The graphs 1-5 illustrate the statistically results that were significant at the 5% significance level. There were 5 instances where there were significant differences between ethnic populations concerning the degree of depression as established by the vignette

The study found that despite the diversity of the respondents to the questionnaire there were some unifying factors across all groups that prevented presentation of the depressive symptoms. Seeking help from friends and family was always more popular than seeking help from tutors or counselors:63% of respondents had concerns

Type of depression within each ethnic group (%) Ethnicity

Percentage of each ethnicity who had been depressed

Unknown

Mild

Moderate

Severe

African

25

50

50

0

0

Chinese

12

33

67

0

0

Indoasian

4

50

50

0

0

South East Asian

6

0

0

100

0

White

11

29

29

29

13

Mixed

0

50

50

0

0

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Figure 1: This tabulates the demographics of our findings. Overall, the South East Asian population suffered the highest morbidity with all of the subjects who partook claiming to have experienced moderate depression. The only cases of severe depression were found in the White population. In the African, Chinese, IndoAsian and Mixed populations, all participants classified their depression as either mild or unknown.

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RESEARCH Graph 1: Unaffected - seeking help from a friend p = 0.032

that seeking help for depressive symptoms would affect their medical career whilst 69% of students were concerned that seeking help would result in an unwanted label of ‘depression’.

Keys for graphs 1-5:

Graph 1 & 2: these graphs show that the majority of students of african origin would not seek help from a friend if they experience symptoms of sub-clinical depression or mild depression. In contrast, chinese, south east asian and mixed race students are more likely to seek help from a friend in the case of sub-clinical depression, but this likelihood is slightly reduced amongst white students. Graph 2 shows that all students, with the exception of africans, are inclined to seek help from a friend if they experience mild depression

Graph 2: Mild depression - seeking help from a friend p = 0.043

Graph 3: Unaffected - seeking help from a relative p = 0.047

Graph 3: This bar chart shows that the majority of students would consider hep from a relative if they experience sub-clinical depression. This affirmation is higher among Chinese and Asians. Africans were particularly unlikely to seek help from relatives when experiencing sub-clinical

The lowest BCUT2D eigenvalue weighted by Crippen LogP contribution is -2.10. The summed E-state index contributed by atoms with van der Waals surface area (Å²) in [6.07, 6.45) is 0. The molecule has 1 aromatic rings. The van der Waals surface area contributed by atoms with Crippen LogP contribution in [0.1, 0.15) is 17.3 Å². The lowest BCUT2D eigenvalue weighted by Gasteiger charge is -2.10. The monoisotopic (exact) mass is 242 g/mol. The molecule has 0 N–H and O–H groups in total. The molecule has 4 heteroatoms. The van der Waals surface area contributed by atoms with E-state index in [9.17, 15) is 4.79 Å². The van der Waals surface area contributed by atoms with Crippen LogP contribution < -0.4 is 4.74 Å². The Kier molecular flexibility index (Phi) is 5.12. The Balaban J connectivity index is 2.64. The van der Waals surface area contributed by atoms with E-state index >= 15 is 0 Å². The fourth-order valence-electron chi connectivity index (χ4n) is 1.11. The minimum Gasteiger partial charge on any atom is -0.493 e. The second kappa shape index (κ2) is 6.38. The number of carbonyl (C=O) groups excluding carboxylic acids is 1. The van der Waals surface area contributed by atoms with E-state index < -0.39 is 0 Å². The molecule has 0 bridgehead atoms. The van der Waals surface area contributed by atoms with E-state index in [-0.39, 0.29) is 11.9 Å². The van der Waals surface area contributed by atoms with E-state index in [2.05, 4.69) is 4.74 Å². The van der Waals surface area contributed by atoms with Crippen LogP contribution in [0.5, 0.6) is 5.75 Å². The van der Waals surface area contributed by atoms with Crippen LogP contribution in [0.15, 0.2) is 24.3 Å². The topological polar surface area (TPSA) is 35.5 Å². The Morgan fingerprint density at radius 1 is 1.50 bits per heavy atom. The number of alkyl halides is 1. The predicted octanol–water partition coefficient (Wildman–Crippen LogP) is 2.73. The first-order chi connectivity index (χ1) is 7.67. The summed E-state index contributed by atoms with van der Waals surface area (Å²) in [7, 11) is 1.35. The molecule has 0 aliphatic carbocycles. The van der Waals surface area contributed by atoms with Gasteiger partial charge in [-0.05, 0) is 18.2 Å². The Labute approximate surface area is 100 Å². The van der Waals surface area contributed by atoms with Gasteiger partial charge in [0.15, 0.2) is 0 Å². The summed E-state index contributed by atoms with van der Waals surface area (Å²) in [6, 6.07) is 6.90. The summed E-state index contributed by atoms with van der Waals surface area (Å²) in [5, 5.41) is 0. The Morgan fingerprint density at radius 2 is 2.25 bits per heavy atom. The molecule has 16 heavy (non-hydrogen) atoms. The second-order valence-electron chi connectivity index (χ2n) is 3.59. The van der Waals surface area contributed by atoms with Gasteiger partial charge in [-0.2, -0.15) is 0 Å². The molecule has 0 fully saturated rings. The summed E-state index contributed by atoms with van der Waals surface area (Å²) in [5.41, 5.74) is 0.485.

effects of depression.

Graph 4: Unaffected - seeking help from a university tutor p = 0.04

Graph 4: Help seeking for subclinical depression from a university tutor appears universally unpopular. However students of White, Chinese, Asianand South east Asian origin were more likely to present than those of African or mixed race.

Graph 5: Mild depression - seeking help from a counselor p = 0.025

Graph 5: Seeking help from a conselor in this instance seems to be universally unpopular. However, students of Chinese, White, South East Asian and Asian origin were morel ikely to present than those of mixed or of African origin.

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Previous research into students’ attitudes to Depression showed a lack of knowledge about the illness and the implications that a diagnosis and its subsequent treatment may (or may not) have.7 These statistics are concerning as they highlight the stigma that exists within the medical world and implications for the presentation of depression in students. This carries a significant risk of under-diagnosing the condition in this group and subsequent poor management. There are some confounding factors that mean that these results cannot be extrapolated to the remainder of the London student population. In using medical students as a study population, we surveyed a highly educated, medically interested subsection of society, who have all been trained in the importance of confidentiality in a professional setting. We would expect that this group would have greater immunity to society’s stigmatisation of